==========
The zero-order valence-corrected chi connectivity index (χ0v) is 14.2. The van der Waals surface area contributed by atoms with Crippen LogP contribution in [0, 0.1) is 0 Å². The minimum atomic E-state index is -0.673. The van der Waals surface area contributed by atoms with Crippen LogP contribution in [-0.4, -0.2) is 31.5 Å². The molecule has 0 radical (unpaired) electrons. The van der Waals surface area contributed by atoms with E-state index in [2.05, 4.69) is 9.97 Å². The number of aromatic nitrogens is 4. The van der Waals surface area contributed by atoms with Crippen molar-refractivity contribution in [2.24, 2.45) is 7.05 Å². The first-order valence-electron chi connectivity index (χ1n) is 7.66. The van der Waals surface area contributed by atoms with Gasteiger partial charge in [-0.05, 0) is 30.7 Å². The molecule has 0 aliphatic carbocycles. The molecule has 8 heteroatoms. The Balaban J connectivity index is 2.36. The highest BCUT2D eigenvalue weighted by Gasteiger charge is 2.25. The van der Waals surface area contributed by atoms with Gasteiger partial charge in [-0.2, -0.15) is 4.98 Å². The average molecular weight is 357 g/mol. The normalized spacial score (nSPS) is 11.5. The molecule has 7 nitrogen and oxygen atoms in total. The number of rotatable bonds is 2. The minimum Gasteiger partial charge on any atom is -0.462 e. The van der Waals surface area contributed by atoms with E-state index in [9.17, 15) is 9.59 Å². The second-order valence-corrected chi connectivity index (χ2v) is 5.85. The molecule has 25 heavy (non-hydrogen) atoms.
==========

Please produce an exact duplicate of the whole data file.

The zero-order valence-corrected chi connectivity index (χ0v) is 14.2. The van der Waals surface area contributed by atoms with Crippen LogP contribution in [0, 0.1) is 0 Å². The minimum atomic E-state index is -0.673. The van der Waals surface area contributed by atoms with Crippen LogP contribution in [-0.4, -0.2) is 31.5 Å². The molecule has 0 radical (unpaired) electrons. The van der Waals surface area contributed by atoms with E-state index in [2.05, 4.69) is 9.97 Å². The number of aromatic nitrogens is 4. The van der Waals surface area contributed by atoms with Crippen molar-refractivity contribution in [2.24, 2.45) is 7.05 Å². The first-order valence-electron chi connectivity index (χ1n) is 7.66. The van der Waals surface area contributed by atoms with Gasteiger partial charge in [-0.05, 0) is 30.7 Å². The molecule has 0 aliphatic carbocycles. The molecule has 8 heteroatoms. The Balaban J connectivity index is 2.36. The highest BCUT2D eigenvalue weighted by Gasteiger charge is 2.25. The van der Waals surface area contributed by atoms with Gasteiger partial charge in [-0.2, -0.15) is 4.98 Å². The average molecular weight is 357 g/mol. The normalized spacial score (nSPS) is 11.5. The molecule has 7 nitrogen and oxygen atoms in total. The number of rotatable bonds is 2. The minimum Gasteiger partial charge on any atom is -0.462 e. The van der Waals surface area contributed by atoms with E-state index in [9.17, 15) is 9.59 Å². The second-order valence-corrected chi connectivity index (χ2v) is 5.85. The molecule has 25 heavy (non-hydrogen) atoms.